For high-temperature environments, as in future fusion reactors, the use of tungsten materials has been sincerely discussed in the last decade. Although severe cold-rolling of tungsten leads to significant improvements in mechanical properties, the fine-grained microstructure of such tungsten material has to be stabilized. For that, the use of potassium-doping (K-doping) in tungsten sheets is investigated in our ongoing study. In this work, we compare mechanical properties of warm- and cold-rolled sheets of pure tungsten and K-doped tungsten (for five different degree of deformation respectively) by means of fracture toughness tests and tensile tests.
Fracture toughness and brittle-to-ductile transition temperatures (TBDT) are assessed, showing a slightly lower transition temperature for the cold-rolled K-doped sheets (lower than −100 °C for the 50 µm thick foil). The better performance of the K-doped sheet is related to its finer grain size. The thickest K-doped sheet shows a much higher TBDT than its pure tungsten counterpart. This is presumably caused by the presence of several tens of micrometre thick bands, containing only low angle boundaries, in the microstructure of the K-doped sheet.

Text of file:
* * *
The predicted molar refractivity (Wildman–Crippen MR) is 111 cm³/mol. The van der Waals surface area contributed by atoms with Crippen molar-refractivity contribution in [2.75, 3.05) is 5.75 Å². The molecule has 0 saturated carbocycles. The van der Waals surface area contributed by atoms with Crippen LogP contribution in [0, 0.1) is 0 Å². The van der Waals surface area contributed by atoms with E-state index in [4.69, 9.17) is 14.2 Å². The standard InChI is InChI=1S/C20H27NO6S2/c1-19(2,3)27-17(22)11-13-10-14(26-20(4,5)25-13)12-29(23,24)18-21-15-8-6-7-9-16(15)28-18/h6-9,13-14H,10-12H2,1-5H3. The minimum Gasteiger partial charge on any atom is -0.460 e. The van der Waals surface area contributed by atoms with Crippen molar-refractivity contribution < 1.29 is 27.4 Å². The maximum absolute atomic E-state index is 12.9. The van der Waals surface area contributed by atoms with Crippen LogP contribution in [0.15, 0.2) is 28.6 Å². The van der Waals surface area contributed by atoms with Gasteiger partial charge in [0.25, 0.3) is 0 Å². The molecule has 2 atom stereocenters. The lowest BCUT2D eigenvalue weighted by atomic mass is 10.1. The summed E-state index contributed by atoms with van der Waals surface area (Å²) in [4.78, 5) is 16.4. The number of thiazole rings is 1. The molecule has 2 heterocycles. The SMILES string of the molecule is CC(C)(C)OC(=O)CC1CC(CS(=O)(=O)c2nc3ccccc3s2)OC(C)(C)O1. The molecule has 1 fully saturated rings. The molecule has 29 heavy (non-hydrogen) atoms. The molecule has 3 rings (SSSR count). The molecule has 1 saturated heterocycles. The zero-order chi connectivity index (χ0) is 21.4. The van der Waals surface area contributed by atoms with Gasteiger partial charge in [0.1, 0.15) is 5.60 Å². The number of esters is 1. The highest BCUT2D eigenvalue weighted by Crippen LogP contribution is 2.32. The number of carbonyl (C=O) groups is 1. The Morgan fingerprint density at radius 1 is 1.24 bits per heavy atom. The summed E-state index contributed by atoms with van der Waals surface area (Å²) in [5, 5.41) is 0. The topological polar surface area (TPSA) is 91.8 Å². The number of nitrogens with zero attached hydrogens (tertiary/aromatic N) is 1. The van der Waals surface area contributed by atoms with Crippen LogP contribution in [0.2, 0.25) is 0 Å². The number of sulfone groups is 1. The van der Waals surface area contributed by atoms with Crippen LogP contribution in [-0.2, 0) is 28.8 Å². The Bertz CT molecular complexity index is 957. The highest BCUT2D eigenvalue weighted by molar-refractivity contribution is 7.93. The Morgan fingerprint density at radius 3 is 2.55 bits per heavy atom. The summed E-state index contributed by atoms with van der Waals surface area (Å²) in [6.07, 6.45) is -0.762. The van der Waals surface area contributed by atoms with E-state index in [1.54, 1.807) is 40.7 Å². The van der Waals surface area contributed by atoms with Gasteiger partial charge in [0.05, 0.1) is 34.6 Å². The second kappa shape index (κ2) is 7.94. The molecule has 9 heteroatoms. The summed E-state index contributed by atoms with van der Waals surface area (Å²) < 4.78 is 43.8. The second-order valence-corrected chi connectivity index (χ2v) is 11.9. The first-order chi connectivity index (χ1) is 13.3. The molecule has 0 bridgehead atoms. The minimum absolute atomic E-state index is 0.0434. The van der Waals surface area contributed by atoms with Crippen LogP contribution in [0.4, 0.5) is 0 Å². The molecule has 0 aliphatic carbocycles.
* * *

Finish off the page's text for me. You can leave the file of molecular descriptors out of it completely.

Tensile tests reveal an outstanding yield strength of 2860 MPa and an ultimate tensile strength of 2970 MPa for the thinnest K-doped sheet with similar, but slightly lower values for the pure tungsten counterpart. Both thinnest sheets show a drastic increase in ultimate tensile strength in correlation to their mean grain size, much higher than expected by a Hall-Petch relation. This deviation has been observed for the microhardness as well and is assumed to be caused by an extraordinary increase in the density of dislocations.
Our results indicate that no disadvantages in tensile strength and brittle-to-ductile transition are to be expected compared to pure tungsten, when K-doped tungsten is used to inhibit recrystallization in high-temperature environments.